The American Center for Law and Justice has started a petition asking the U.S. government to stop sending foreign aid to Pakistan, the country that recently upheld the death sentence for Christian mother Asia Bibi for blasphemy. Figures have shown that the U.S. sent close to $8 billion to Pakistan in the past five years while Bibi has been imprisoned.
"We must stop sending billions of our taxpayer dollars to nations that persecute Christians. It's that simple. Not one more dime for persecution. Cut off American foreign aid to any country that persecutes Christians," reads the petition, which has close to 40,000 signatures as of Tuesday morning and is addressed to Congress and President Barack Obama.
"As a wave of persecution sweeps across the Middle East — and Christians flee for their lives — it's time for the money to stop," it adds. "Already there is growing support for basic human rights and basic common sense on Capitol Hill." more >>
In late summer, the California Department of Managed Health Care sent a chilling letter to all private health care insurers in the state, ordering them to cover all elective abortions - immediately. Naturally, many California churches insure their staff members under these policies.
According to an October complaint filed by Alliance Defending Freedom and Life Legal Defense Foundation on behalf of several California churches, "the insurers were instructed to…remove any limitations on health coverage for abortions." The insurance companies could not, for any reason, deny coverage to a woman for her abortion.
As the complaint states, "DMHC ordered elective abortion coverage into these churches' health insurance plans." more >>
Houston's lesbian mayor Annise Parker's recent actions exemplify history repeating itself, the necessity for understanding context, and realizing that the simplest solution is found amidst child's play.
Parker and gay agenda supporters immediately bring to mind the children's game, Simon Says, and other themes from children's rhymes. The game's primary rule, "Do what I say, Not what I do," is designed to teach children to observe and differentiate between commands and actions. The same skills are necessary for adults. The definitions of tolerance, equality, morality, or societal and behavioral norms differ depending on who uses them.
For example, regarding Houston's Equal Rights Ordinance, nearly triple the number of required signatures were obtained to petition for its repeal. Yet Parker and Houston's city attorney redefined the requirement and rejected the petition. In response, Houstonians sued. Parker countered, by subpoenaing Christian ministers' sermons and emails, then revised it to "speeches and presentations." more >>
If you tried to find out what recently happened in court ending the criminal case against former GOP Congressman Tom DeLay, almost all the results that come up are from conservative sites. The left-wing news media deliberately ignored the story of his total legal exoneration earlier this month. Contrast this with the multiple, lengthy front-page articles than ran for years gleefully covering the progression of the politically motivated attacks on him.
I saved an article taking up the top half of the front page of The New York Times from 2006 - with a huge photo of DeLay high-fiving my cousin, a Congressional staffer - announcing that DeLay was being forced to leave Congress due to the indictment. In contrast, the Times printed a tiny, three-sentence paragraph about the exoneration that was buried in the print edition on page A20.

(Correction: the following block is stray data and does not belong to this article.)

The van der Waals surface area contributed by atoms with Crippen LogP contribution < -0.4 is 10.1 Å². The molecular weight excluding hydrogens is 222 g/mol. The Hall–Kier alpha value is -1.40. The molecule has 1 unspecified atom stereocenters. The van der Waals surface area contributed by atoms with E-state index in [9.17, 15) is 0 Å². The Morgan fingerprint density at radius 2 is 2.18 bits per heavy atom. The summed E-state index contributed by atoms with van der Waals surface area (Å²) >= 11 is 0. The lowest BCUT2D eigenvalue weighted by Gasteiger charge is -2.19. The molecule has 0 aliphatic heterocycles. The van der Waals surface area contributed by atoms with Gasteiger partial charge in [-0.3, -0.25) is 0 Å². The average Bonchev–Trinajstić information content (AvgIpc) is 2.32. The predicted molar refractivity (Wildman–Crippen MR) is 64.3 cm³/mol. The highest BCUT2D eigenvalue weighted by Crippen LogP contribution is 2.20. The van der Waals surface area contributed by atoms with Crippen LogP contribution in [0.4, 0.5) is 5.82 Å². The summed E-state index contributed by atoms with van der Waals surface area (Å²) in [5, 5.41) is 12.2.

When DeLay was indicted in 2005, most people around the country did not understand how politically motivated the left-wing Travis County District Attorney was. Now that sitting Texas Governor Rick Perry is being prosecuted by current DA Rosemary Lehmberg, a convicted drunk driver, the targeting by that Democrat-controlled office is finally coming to light. The Austin-based office badly overstretched going after the popular governor, and now its history of corrupt prosecutions are all coming to light. more >>
What is this absurd reason? They're running a business. If pastors are operating a "for-profit" wedding chapel, then they must officiate at gay weddings regardless of their religious objections.
Thus, to the city attorney of Coeur d'Alene, these pastors have fewer religious-liberty rights than they would if they were performing the same services (even including receiving a fee for those services) in a not-for-profit corporate form.
There is a persistent belief amongst leftists and statists of all stripes that the for-profit corporate form somehow strips that corporation and its leaders of any real control over their speech activities. We saw this in the Hobby Lobby case, as the Left was practically beside itself at the idea that a closely-held for-profit company had even comparable rights to a not-for-profit. To them, the desire to make money should leave you at the mercy of the state. As I stated in the aftermath of the Hobby Lobby decision: more >>
Although much has been reported regarding the ethics and legality behind the city of Houston's subpoena of five Houston-area pastors that had asked them to turn over all of their sermons that address homosexuality, gender identity, and the city's first openly-lesbian mayor, little attention has been given to who those five pastors actually are and the ministries they operate.
Although those five pastors, Steve Riggle, David Welch, Hernan Castaño, Khanh Huynh and Magda Hermida, were not technically parties of the lawsuit against the city's new equal rights ordinance that sparked the need for the subpoenas, they all participated in the coalition of 400 Houston area churches that stood in disapproval of the ordinance, which allows transgendered individuals to use public restrooms of the opposite gender.
Steve Riggle more >>